AIMS: This study aimed to characterize the lytic phage vB_KmiS-Kmi2C, isolated from sewage water on a GES-positive strain of Klebsiella michiganensis. METHODS AND RESULTS: Comparative phylogenetic and network-based analyses were used to characterize the genome of phage vB_KmiS-Kmi2C (circular genome of 42 234 bp predicted to encode 55 genes), demonstrating it shared little similarity with other known phages. The phage was lytic on clinical strains of K. oxytoca (n = 2) and K. michiganensis (n = 4), and was found to both prevent biofilm formation and disrupt established biofilms produced by these strains. CONCLUSIONS: We have identified a phage capable of killing clinically relevant members of the K. oxytoca complex (KoC). The phage represents a novel virus family (proposed name Dilsviridae) and genus (proposed name Dilsvirus).

Journal article

Randall DW, Kieswich J, Hoyles L, McCafferty K, Curtis M, Yaqoob MMet al., 2023, Gut Dysbiosis in Experimental Kidney Disease: A Meta-Analysis of Rodent Repository Data., J Am Soc Nephrol, Vol: 34, Pages: 533-553

SIGNIFICANCE STATEMENT: Alterations in gut microbiota contribute to the pathophysiology of a diverse range of diseases, leading to suggestions that chronic uremia may cause intestinal dysbiosis that contributes to the pathophysiology of CKD. Various small, single-cohort rodent studies have supported this hypothesis. In this meta-analysis of publicly available repository data from studies of models of kidney disease in rodents, cohort variation far outweighed any effect of experimental kidney disease on the gut microbiota. No reproducible changes in animals with kidney disease were seen across all cohorts, although a few trends observed in most experiments may be attributable to kidney disease. The findings suggest that rodent studies do not provide evidence for the existence of "uremic dysbiosis" and that single-cohort studies are unsuitable for producing generalizable results in microbiome research. BACKGROUND: Rodent studies have popularized the notion that uremia may induce pathological changes in the gut microbiota that contribute to kidney disease progression. Although single-cohort rodent studies have yielded insights into host-microbiota relationships in various disease processes, their relevance is limited by cohort and other effects. We previously reported finding metabolomic evidence that batch-to-batch variations in the microbiome of experimental animals are significant confounders in an experimental study. METHODS: To attempt to identify common microbial signatures that transcend batch variability and that may be attributed to the effect of kidney disease, we downloaded all data describing the molecular characterization of the gut microbiota in rodents with and without experimental kidney disease from two online repositories comprising 127 rodents across ten experimental cohorts. We reanalyzed these data using the DADA2 and Phyloseq packages in R, a statistical computing and graphics system, and analyzed data both in a combined dataset of all s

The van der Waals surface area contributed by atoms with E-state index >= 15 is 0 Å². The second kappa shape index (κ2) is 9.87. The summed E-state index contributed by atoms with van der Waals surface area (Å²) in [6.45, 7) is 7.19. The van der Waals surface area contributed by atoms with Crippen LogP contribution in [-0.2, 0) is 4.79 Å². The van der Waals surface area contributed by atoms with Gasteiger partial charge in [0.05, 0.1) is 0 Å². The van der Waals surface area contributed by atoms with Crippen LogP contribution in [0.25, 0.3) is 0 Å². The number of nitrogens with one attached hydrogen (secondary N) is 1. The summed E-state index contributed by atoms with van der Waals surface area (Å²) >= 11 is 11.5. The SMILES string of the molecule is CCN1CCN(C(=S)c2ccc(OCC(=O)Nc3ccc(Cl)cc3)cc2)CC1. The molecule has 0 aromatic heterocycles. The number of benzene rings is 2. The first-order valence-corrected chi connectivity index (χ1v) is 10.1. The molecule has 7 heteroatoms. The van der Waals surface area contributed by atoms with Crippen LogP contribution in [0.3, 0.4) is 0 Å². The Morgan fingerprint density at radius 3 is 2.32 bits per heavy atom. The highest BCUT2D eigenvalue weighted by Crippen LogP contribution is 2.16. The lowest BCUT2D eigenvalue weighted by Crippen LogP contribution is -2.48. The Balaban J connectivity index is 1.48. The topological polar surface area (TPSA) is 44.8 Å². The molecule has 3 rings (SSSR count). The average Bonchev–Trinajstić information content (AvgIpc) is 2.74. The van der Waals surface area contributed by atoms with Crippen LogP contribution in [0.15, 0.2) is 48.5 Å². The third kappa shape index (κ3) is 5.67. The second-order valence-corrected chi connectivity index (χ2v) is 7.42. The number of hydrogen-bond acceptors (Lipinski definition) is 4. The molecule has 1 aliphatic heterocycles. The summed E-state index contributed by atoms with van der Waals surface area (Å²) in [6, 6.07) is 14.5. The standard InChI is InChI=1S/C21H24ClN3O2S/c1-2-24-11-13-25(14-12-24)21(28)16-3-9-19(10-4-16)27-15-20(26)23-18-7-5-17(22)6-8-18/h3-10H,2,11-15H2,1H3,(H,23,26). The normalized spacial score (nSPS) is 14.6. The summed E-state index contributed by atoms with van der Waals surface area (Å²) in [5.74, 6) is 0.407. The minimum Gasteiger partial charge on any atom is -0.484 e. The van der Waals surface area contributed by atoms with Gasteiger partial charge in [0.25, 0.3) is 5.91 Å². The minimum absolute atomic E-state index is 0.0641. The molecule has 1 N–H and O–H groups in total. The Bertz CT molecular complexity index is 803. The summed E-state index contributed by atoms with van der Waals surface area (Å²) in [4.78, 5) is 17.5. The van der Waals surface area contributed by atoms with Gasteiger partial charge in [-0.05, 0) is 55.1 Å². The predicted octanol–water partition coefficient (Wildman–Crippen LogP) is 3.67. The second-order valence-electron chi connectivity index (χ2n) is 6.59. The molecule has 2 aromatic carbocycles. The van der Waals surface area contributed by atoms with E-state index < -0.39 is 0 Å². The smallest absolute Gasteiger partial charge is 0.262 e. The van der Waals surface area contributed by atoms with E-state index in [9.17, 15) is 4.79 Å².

Journal article

Belda E, Voland L, Tremaroli V, Falony G, Adriouch S, Assmann KE, Prifiti E, Aron-Wisnewsky J, Debedat J, Le Roy T, Nielsen T, Amouyal C, Andre S, Andreelli F, Blueher M, Chakaroun R, Chilloux J, Coelho LP, Dao MC, Das P, Fellahi S, Forslund S, Galleron N, Hansen TH, Holmes B, Ji B, Pedersen HK, Phuong L, Le Chatelier E, Lewinter C, Manneras-Holm L, Marquet F, Myridakis A, Pelloux V, Pons N, Quinquis B, Rouault C, Roume H, Salem J-E, Sokolovska N, Sondertoft NB, Touch S, Vieira-Silva S, Galan P, Holst J, Gotze JP, Kober L, Vestergaard H, Hansen T, Hercberg S, Oppert J-M, Nielsen J, Letunic I, Dumas M-E, Stumvoll M, Pedersen OB, Bork P, Ehrlich SD, Zucker J-D, Baeckhed F, Raes J, Clement Ket al., 2022, Impairment of gut microbial biotin metabolism and host biotin status in severe obesity: effect of biotin and prebiotic supplementation on improved metabolism, Gut, Vol: 71, Pages: 2463-2480, ISSN: 0017-5749